Little big touches of Saori
I wasn’t sure what I would learn at Saori no Mori on this stay. But, as usual, it exceeded my expectations. The small things here and there at every turn join up into one big joy of ‘what is cloth?’ and what is our role in bringing it to life.
This cloth here is bending the idea of width. It doesn’t have to stay the same thoughout the woven length but can ‘bend’ in and out, then back again. When you get weaving you eventually feel just how much yarn needs to be in the shed to prevent edges being uneven or pulling in. This amount varies greatly depending on what you are weaving with. For example, in tapestry and weft covered frame loom weaving it is quite pronounced. In cloth weaving it is less so. It’s nice when you get it and it just flows. Not that I’m worried about edges particularly but skill in this just happens as you experience and learn more.
Now take that amount of perfect weft amount for your next row and add a bit more…perhaps by making the angle of the yarn higher or the arc higher, just a bit. Weave a bit more like that then add just a bit more again. Continue as you need to increase the width of the fabric, then reverse the process to return gradually to the normal width. You can measure to prove the process if you’re inclined.
Well that really gets some life into the cloth.
The second photo is Hiromi’s top with a little ruffle. This is a mini ruffle added at the edge of the cloth while weaving. Just adding a handful of threads to the edge and weaving it with a much looser tension created a very different styling to the wider warp ruffles. Another little Saori touch.
I had time to go a little crazy with the wiry yarn. This is plied directly on the bobbin winder turned spindle. So instantly I got this crazy yarn with slubby, wiry bumps everywhere. Of course, this seemed to weave up pretty quickly and I soon had the more than four metres to create a garment.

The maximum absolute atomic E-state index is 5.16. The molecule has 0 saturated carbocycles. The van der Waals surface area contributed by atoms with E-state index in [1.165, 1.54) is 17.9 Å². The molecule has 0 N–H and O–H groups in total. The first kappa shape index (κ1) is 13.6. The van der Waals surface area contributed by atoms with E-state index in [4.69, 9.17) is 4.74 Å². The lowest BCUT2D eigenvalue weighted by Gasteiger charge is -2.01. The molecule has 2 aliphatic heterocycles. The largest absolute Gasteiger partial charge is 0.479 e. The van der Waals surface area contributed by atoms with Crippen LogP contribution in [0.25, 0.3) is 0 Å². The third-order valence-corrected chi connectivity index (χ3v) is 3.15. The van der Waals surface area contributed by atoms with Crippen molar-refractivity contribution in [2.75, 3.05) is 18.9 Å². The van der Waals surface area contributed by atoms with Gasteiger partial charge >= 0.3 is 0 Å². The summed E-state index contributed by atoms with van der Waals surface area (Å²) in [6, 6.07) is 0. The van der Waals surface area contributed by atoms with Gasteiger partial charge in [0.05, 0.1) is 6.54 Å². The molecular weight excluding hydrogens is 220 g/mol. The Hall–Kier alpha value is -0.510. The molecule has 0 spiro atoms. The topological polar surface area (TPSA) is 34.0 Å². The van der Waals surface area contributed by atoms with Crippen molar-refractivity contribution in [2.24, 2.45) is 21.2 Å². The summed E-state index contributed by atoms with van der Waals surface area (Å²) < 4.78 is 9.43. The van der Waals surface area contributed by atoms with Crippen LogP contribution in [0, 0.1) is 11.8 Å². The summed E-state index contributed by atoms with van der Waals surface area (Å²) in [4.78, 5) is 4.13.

So off to the sewing room to learn about the new bias style cutting method for creating bias garments with our handweaves. Under the gentle guidance of Hiromi I stitched up a poncho in the afternoon. I have so many Saori style clothes a the moment I think I’ll need a new cupboard. But so enjoyable is it to weave and wear your own cloth that I’ll never complain about it. When I see store bought clothes now in catalogues they look so ho hum.
The sewing machine at Saori no Mori is an older metal Singer. It was inset in an industrial style table which I think helps when you are sewing miles of cloth.
These are just a few of the small touches of Saori when you get the opportunity to immerse yourself in creating cloth for a few days. Bringing a cloth to life.
I have a few workshops to finish 2016, which are full, but as I do have cancellations I am happy to place anyone interested on a waiting list. Workshops for 2017 will be listed when I plan them out 🙂